With baby boomers at the helm, retirement will never be the same. See how and why it will change. And discover what that means for HR today.
At age 71, Michelangelo was appointed chief architect of St. Peter's Cathedral in Rome-work he supervised until his death at age 89. Adolph Zukor was chairman of Paramount Pictures until he was 91. And George Abbot, the great Broadway actor, writer, director and producer, brought "A Funny Thing Happened on the Way to the Forum" to Broadway at age 75. He then topped that with the revival of his first hit, "Broadway," when he was 100 years old.
These later-life achievements used to be the exception to the rule. For the last 60 years or so, the majority of working Americans have chosen to retire at age 65, buy a condo in the sun and invest an absurd amount of money in golf club memberships and vacation cruises. Productivity? Forget it. Retirement was a time for leisure-period. Only a small minority of people remained gainfully employed in life's later years.
But it's all changing now as baby boomers-that teeming mass of humanity that popularized rock 'n' roll, the sexual revolution and recreational drug use-hurtle toward retirement age. Thanks to the sheer number of them, baby boomers have profoundly affected American life at every step along the age continuum.
When boomers hit school age in the 1950s, classrooms couldn't be built fast enough and many schools went into double sessions. When they went off to college, the number of college students nearly tripled to 9 million and 743 new colleges were opened. As corporate employees, they made casual dress the rule and demanded more flexible work arrangements and family-friendly benefits. Now, with the first boomers set to hit earlyretirement age within the next four years, they will no doubt redefine the nature of that time-honored institution as well.
"Boomers make up 52 percent of the working population and are of an age at which they've reached managerial and executive positions," explains Rebecca Chekouras, vice president of research services for marketing solutions and information provider Age Wave Communication Corp. in Emeryville, California, and a baby boomer herself. "As the adult governing population, we're in charge. What we do sets the tone for corporate life,"and for corporate retirement.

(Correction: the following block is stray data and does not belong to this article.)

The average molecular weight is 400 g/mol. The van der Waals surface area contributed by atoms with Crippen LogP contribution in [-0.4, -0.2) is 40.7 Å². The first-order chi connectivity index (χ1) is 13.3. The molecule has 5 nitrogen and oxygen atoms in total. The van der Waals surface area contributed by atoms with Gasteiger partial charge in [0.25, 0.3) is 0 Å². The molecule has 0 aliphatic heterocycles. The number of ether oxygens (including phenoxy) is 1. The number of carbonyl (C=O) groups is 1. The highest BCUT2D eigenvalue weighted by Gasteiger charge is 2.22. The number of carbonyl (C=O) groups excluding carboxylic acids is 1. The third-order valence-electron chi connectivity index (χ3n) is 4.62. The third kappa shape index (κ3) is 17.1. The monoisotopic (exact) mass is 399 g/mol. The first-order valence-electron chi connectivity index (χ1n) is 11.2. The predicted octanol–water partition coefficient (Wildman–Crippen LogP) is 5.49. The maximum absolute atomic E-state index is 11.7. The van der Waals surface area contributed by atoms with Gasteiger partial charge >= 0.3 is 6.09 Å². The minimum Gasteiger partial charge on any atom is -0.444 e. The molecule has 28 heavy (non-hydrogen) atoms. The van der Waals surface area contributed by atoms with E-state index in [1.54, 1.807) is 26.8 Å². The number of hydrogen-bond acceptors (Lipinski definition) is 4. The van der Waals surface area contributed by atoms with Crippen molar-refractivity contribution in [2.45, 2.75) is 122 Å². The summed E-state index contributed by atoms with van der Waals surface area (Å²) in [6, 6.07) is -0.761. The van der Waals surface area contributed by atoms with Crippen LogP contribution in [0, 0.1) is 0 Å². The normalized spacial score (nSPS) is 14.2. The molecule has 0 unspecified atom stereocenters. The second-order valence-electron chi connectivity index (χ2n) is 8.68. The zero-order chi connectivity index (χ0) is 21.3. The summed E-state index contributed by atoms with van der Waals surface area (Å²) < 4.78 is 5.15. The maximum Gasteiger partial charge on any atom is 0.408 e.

With one boomer turning 50 every eight seconds, a rate that will continue for the next 10 years, retirement issues are being pushed to the forefront of the national consciousness. But how will retirement be redefined? And why should it? Aren't a nice pension check and loud Bermuda shorts the goal of all burnt-out corporate employees?
Well, yes and no. Sure, we all want more leisure time, but not everyone can afford a fat and happy retirement. Furthermore, not everyone will want to stop working at age 65, especially boomers who derive a significant part of their selfesteem from their jobs. But regardless of what boomers decide to do about retirement, these aging workers will have a tremendous impact on corporate human resources. In fact, they already are. From recruitment and retention to compensation and benefits, every facet of HR management is being challenged as the average age of workers continues to rise, and the first boomers stand on the precipice of their retirement years.
Why the structure of retirement is chang. In the "old days"-which still exist to some extent-Americans spent the first part of their lives, from birth to their early 20s, educating themselves in preparation for work. This period of education was followed by employment, often with just one or two companies, that lasted until workers were eligible for full pension benefits at 62 or 65. Upon retirement, Americans settled into a time of leisure and inactivity.
"This model of the life cycle is rapidly becoming obsolete," explains Richard Judy, a senior research fellow with the Hudson Institute Inc. …